Brown trout (Salmo trutta)

Distribution data supplied by the Ocean Biodiversity Information System (OBIS). To interrogate UK data visit the NBN Atlas.Map Help



Salmo trutta are commonly 30 cm to 50 cm in length and can weigh up to 50 kg. It is a very diverse species and has many variants including the riverine trout, lacustrine trout and sea trout.  Its body colour depends greatly on its habitat. River variants have brown to yellowish sides and sea variants have silverish sides. The belly is white and dark spots surrounded by a pale halo can be seen above and below the lateral line. There are few scales and the upper part of its jaw extends beyond the eye. Its caudal fin is square-shaped with few to no dark spots.

Recorded distribution in Britain and Ireland

Salmo trutta is recorded around the coasts of the British Isles.

Global distribution

Salmo trutta is cosmopolitan and recorded in Europe, Asia, Australasia, Africa and the Americas.


The brown trout is found in streams, ponds, rivers, lakes and saline coastal waters. Anadromous populations, commonly referred to as sea trout, spend their adult life at sea in coastal areas and return to freshwater to spawn in Autumn. The freshwater juveniles then undergo physiological changes as they migrate to salt water (smoltification).

Depth range

0-190 m

Identifying features

  • Brown, yellow or silver sides with a white belly.
  • Dark spots with light halos appear above and below the lateral line.
  • Few scales.
  • Upper maxilla extends beyond the eye
  • Square like caudal fin without a noticeable wrist.
  • Very few dark spots on caudal fin.

Additional information

Salmo trutta is native to Europe, North Africa and western Asia however, it is now distributed globally. Its expansion is thought to be a result of fish stocking programmes that were encouraged due to its economic and recreational value in the angling community (Burrill, 2014). As a result, Salmo trutta is considered an invasive species with major threats in the United States and New Zealand. For instance, brown trout are vectors for parasites, have displaced native fish species and have altered primary and secondary production rates (Jones & Closs, 2017; Budy & Gaeta, 2017).

Its global success has been attributed to its phenotypic plasticity and capability to withstand environmental disturbances. For example, research suggests when Salmo trutta is reared in high levels of water velocity it can cause morphological changes to make it more streamlined. This change in the body is not seen when Salmo trutta is reared in low water velocity (Pakkasmaa & Piironen, 2000). This indicated that Salmo trutta had an adaptive response early in life that may be beneficial for the survival of the species in the future (Sommer, 2020).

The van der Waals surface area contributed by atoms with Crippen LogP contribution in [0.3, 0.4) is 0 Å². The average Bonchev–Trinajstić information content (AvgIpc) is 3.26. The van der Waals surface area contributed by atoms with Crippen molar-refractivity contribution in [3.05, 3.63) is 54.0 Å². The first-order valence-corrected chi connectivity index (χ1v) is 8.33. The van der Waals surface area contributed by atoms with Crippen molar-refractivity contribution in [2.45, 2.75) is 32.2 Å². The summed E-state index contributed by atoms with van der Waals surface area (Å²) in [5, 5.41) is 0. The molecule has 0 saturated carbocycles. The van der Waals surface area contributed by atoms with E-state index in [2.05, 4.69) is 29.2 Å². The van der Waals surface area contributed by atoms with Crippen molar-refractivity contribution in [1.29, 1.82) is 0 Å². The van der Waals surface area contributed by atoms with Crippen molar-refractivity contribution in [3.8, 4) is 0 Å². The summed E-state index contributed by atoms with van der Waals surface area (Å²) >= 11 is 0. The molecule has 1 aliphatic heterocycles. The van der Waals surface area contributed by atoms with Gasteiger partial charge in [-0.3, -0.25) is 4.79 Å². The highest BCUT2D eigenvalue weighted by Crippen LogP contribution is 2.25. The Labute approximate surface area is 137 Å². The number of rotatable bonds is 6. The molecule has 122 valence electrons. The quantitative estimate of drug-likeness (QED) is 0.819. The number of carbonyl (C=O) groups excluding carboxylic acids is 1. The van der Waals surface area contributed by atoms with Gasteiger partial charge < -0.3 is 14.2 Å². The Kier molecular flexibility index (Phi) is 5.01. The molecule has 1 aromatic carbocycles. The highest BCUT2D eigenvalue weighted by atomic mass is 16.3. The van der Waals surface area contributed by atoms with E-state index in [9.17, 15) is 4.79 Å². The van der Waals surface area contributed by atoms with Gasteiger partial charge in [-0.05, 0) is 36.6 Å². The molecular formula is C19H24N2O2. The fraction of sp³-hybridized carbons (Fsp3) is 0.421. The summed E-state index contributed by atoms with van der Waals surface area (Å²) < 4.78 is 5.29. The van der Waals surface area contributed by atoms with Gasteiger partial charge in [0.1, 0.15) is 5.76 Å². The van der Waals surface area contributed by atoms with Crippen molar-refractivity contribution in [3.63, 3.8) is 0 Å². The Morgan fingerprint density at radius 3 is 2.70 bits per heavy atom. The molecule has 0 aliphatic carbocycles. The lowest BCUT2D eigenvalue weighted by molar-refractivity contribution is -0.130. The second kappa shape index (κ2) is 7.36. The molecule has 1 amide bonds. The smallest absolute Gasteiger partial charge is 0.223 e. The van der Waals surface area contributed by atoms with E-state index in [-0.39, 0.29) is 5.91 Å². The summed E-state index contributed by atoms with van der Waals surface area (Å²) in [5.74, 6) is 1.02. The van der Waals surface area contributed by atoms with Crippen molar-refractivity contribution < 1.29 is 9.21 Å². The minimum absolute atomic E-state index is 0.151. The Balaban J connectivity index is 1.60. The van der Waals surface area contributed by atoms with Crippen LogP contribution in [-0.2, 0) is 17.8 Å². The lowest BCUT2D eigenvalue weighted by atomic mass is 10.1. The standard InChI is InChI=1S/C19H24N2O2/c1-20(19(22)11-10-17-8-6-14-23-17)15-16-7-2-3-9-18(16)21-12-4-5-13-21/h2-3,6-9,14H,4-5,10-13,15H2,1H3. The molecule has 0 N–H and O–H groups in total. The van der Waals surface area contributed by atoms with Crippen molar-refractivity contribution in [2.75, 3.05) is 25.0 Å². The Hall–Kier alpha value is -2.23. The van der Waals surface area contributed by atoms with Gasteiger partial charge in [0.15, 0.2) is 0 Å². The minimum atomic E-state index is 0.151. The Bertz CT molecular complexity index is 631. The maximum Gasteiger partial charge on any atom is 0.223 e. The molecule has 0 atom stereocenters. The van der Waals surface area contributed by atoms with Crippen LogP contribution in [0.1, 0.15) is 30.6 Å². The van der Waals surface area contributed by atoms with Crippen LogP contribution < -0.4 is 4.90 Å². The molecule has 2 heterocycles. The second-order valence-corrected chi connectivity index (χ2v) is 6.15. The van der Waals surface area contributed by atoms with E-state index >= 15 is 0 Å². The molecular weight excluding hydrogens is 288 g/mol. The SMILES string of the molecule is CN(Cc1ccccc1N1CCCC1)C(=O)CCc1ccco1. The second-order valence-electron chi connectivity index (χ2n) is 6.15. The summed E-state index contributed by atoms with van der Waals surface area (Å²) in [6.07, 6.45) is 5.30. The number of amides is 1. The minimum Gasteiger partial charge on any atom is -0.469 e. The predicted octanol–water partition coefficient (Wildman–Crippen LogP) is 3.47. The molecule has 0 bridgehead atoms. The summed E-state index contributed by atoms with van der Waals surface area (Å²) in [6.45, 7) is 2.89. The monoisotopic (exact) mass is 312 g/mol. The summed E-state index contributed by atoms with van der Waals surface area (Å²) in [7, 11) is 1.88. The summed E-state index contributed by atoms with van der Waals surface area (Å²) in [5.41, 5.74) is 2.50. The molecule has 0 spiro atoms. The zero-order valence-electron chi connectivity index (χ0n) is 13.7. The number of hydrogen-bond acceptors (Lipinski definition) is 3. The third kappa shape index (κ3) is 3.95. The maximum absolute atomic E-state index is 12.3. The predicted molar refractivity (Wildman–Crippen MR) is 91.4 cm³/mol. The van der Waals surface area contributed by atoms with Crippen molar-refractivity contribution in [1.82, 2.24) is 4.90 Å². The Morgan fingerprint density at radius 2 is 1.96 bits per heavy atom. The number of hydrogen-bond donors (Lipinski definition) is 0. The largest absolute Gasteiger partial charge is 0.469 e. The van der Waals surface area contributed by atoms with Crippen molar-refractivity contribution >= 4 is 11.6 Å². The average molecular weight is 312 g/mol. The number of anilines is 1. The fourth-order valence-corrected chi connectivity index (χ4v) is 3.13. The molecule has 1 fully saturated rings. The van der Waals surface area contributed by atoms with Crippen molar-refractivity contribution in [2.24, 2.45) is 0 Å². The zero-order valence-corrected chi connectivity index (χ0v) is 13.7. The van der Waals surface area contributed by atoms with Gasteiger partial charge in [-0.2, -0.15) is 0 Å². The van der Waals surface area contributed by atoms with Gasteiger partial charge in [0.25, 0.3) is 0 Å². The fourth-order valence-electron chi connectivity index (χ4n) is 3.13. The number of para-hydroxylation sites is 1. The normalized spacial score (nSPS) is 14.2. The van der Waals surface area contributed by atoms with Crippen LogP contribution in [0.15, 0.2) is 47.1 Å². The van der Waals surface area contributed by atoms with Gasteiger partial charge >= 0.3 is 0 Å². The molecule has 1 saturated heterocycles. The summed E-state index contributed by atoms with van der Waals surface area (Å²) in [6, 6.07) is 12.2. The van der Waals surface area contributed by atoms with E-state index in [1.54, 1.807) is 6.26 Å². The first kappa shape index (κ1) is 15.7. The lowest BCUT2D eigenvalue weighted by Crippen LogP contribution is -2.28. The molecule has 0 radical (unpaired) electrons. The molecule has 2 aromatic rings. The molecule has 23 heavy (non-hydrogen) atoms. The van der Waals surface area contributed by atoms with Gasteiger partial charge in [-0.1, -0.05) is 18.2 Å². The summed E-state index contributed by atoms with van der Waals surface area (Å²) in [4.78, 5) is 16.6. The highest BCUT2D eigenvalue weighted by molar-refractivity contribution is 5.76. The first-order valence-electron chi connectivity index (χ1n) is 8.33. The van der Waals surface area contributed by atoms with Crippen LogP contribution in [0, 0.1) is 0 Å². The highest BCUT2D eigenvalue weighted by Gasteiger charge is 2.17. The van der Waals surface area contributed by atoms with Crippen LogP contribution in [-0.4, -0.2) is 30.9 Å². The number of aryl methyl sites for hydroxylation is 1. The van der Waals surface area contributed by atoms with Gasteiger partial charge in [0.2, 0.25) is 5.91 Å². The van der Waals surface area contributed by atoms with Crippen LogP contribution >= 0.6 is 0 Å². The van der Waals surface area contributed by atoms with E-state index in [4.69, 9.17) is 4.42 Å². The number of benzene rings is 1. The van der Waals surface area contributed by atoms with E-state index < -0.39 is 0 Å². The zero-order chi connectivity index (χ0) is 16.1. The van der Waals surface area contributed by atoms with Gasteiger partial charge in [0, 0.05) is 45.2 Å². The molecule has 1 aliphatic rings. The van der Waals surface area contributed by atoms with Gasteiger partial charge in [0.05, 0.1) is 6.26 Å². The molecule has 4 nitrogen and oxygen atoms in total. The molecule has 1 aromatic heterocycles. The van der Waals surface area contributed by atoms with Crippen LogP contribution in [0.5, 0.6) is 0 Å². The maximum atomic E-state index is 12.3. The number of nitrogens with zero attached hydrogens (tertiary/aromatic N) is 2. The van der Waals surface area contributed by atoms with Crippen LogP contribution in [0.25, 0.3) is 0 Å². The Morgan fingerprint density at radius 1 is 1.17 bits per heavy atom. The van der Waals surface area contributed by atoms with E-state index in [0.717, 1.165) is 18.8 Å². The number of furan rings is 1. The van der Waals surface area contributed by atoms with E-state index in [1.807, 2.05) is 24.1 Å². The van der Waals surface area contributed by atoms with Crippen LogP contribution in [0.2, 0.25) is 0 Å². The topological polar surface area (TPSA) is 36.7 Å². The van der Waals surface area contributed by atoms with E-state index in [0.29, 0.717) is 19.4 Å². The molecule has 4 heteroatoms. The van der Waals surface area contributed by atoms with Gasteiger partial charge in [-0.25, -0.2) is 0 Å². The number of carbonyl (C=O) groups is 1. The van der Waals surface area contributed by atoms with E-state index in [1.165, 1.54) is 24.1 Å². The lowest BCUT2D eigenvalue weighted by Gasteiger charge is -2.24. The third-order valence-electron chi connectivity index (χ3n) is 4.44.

1. Adam, P., James, C. & Speas, C., 2008. Brown trout (Salmo trutta) Species and Conservation Assessment. Grand Mesa, Uncompahgre and Gunnison National Forests.

  2. Freyhof, J. 2011. Salmo trutta. The IUCN Red List of Threatened Species 2011: e.T19861A9050312. Downloaded on 09 February 2021.

  3. Budy, P. & Gaeta, J.W., 2017. Brown Trout as an invader: A Synthesis of Problems and Perspectives in North America. In Lobón‐Cerviá, J. and Sanz, N. (eds.). Brown Trout: Biology, Ecology and Management, New Jersey, USA: John Wiley & Sons, Ltd., pp. 523-543.
  4. Budy, P., Thiede, G.P., Lobón-Cerviá, J., Fernandez, G.G., McHugh, P., McIntosh, A., Vøllestad, L.A., Becares, E. & Jellyman, P., 2013. Limitation and facilitation of one of the world's most invasive fish: an intercontinental comparison. Ecology, 94 (2), 356-367. DOI
  5. Burrill, A., 2014. Brown Trout; and their Ecological Impacts as an Invasive Species. In Invasive Species of the Pacific Northwest: University of Washington.
  6. Froese, R. & Pauly, D. (ed.), 2019. Species summary for Salmo trutta, sea trout. Available from:
  7. Jones, P. & Closs, G., 2017. The Introduction of Brown Trout to New Zealand and their Impact on Native Fish Communities. In Lobón‐Cerviá, J. and Sanz, N. (eds.). Brown Trout: Biology, Ecology and Management, New Jersey, USA: John Wiley & Sons, Ltd., pp. 545-567.
  8. Pakkasmaa, S. & Piironen, J., 2000. Water velocity shapes juvenile salmonids. Evolutionary Ecology, 14 (8), 721-730. DOI
  9. Sommer, R.J., 2020. Phenotypic Plasticity: From Theory and Genetics to Current and Future Challenges. Genetics, 215 (1), 1-13. DOI
  10. Thorstad, E.B., Todd, C.D., Uglem, I., Bjørn, P.A., Gargan, P.G., Vollset, K.W., Halttunen, E., Kålås, S., Berg, M. & Finstad, B., 2016. Marine life of the sea trout. Marine Biology, 163 (3). DOI
  11. Vandeputte, M. & Labbé, L., 2012. Cultured Aquatic Species Information Programme. Salmo trutta. Cultured Aquatic Species Information Programme. [on-line]. Rome, Italy: FAO Fisheries Division. 2021[cited 03 February]. Available from:
  12. Vehanen, T. & Huusko, A., 2011. Brown trout Salmo trutta express different morphometrics due to divergence in the rearing environment. Journal of Fish Biology, 79 (5), 1167-1181. DOI


  1. NBN (National Biodiversity Network) Atlas. Available from:

  2. OBIS (Ocean Biodiversity Information System),  2024. Global map of species distribution using gridded data. Available from: Ocean Biogeographic Information System. Accessed: 2024-05-28


This review can be cited as:

Nash, R.A., 2021. Salmo trutta Brown trout. In Tyler-Walters H. and Hiscock K. Marine Life Information Network: Biology and Sensitivity Key Information Reviews, [on-line]. Plymouth: Marine Biological Association of the United Kingdom. [cited 28-05-2024]. Available from:

Last Updated: 16/02/2021